HARRISON, Ark. (KY3) - Former Captain and fire inspector Jim McCammon gave decades of his life to save others.
And he made an impact on so many people's lives.
"I was a year in, and he started seeing that I had an interest in code enforcement and fire inspections, and he drug me around everywhere to go to classes," said Harrison Fire Chief Marc Lowery.
McCammon died at age 64 on May 12. Firefighters, family, and friends honored him with a final salute in Harrison on Monday.
Lowery said he'll miss his mentor.
"He was always checking in on me and seeing how things were going at the department," Lowery said. "That's the part I'll miss: seeing and visiting with him."
Just a few years after McCammon retired from the department in 2007, he was diagnosed with cancer.
"2012 kidney cancer, 2016 liver cancer, 2018 lung cancer, and now they have found it's moving to my lymph nodes," McCammon said in a past interview.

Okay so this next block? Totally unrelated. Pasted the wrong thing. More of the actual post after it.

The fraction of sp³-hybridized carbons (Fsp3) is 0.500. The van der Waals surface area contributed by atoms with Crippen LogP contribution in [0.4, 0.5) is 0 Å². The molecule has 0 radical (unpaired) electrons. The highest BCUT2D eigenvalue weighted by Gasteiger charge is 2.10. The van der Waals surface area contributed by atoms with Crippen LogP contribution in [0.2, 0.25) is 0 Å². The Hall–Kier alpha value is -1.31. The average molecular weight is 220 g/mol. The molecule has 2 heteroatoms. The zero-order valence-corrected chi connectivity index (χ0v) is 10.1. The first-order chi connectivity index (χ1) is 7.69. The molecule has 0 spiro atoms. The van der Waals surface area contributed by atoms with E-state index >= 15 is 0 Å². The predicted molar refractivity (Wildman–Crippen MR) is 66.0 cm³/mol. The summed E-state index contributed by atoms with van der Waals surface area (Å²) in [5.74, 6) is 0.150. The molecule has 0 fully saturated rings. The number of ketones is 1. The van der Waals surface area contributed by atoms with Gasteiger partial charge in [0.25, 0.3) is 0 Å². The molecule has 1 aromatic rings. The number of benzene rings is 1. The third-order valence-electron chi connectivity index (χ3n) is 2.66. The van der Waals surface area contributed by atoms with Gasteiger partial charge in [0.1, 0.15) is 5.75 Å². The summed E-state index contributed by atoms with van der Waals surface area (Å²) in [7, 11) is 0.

He believed the cancer was linked to the job.
“That's probably the leading cause of all the cancers is the chemicals that are produced from the fire that you inhale after the fire," McCammon had said.
McCammon explained technology changed over the years to help prevent that, but there’s no legislation that would help firefighters in his situation.
Arkansas gives a financial death benefit to families of firefighters diagnosed with cancer after the firefighter passes away.
But McCammon was diagnosed too many years after he retired so even his family will receive no help from the state.
His wife Mollie hopes her husband's story will inspire lawmakers to take action to help people like him.
"We retire expecting to enjoy the rest of our lives and doing things he liked: his floating and his bicycling and all that stuff he'd done. But instead Jim had to fight it, and that's the sad part of it. It got him and he had to fight that literally from retirement," Lowery said.
But when I asked McCammon months ago if there was anything he regretted about firefighting because he believes it contributed to his cancer, he said he didn't regret any of it.
A bill did recently pass in Arkansas that provides sick leave to firefighters diagnosed with cancer. But still, nothing that would’ve helped heroes like McCammon or his family.
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